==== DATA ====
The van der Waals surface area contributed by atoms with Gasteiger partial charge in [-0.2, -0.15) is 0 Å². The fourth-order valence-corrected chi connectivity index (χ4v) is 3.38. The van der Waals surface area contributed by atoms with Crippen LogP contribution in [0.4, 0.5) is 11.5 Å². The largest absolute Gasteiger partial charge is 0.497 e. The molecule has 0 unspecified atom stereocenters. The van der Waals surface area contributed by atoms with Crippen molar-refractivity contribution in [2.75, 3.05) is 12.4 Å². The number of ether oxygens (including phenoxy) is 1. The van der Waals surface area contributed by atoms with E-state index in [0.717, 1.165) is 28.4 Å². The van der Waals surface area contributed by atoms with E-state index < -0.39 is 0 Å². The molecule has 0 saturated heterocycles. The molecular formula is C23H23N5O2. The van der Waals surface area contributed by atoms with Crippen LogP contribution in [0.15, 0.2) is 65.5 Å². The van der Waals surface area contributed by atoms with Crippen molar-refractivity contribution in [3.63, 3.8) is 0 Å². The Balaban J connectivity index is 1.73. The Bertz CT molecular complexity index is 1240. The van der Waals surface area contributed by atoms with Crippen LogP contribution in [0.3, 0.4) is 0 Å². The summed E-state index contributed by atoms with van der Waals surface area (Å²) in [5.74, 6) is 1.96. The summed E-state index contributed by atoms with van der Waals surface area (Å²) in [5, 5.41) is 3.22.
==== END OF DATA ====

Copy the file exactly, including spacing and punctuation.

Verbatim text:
The van der Waals surface area contributed by atoms with Gasteiger partial charge in [-0.2, -0.15) is 0 Å². The fourth-order valence-corrected chi connectivity index (χ4v) is 3.38. The van der Waals surface area contributed by atoms with Crippen LogP contribution in [0.4, 0.5) is 11.5 Å². The largest absolute Gasteiger partial charge is 0.497 e. The molecule has 0 unspecified atom stereocenters. The van der Waals surface area contributed by atoms with Crippen molar-refractivity contribution in [2.75, 3.05) is 12.4 Å². The number of ether oxygens (including phenoxy) is 1. The van der Waals surface area contributed by atoms with E-state index in [0.717, 1.165) is 28.4 Å². The van der Waals surface area contributed by atoms with E-state index < -0.39 is 0 Å². The molecule has 0 saturated heterocycles. The molecular formula is C23H23N5O2. The van der Waals surface area contributed by atoms with Crippen LogP contribution in [0.15, 0.2) is 65.5 Å². The van der Waals surface area contributed by atoms with Crippen molar-refractivity contribution in [3.63, 3.8) is 0 Å². The Balaban J connectivity index is 1.73. The Bertz CT molecular complexity index is 1240. The van der Waals surface area contributed by atoms with Crippen LogP contribution in [0.3, 0.4) is 0 Å². The summed E-state index contributed by atoms with van der Waals surface area (Å²) in [5.74, 6) is 1.96. The summed E-state index contributed by atoms with van der Waals surface area (Å²) in [5, 5.41) is 3.22.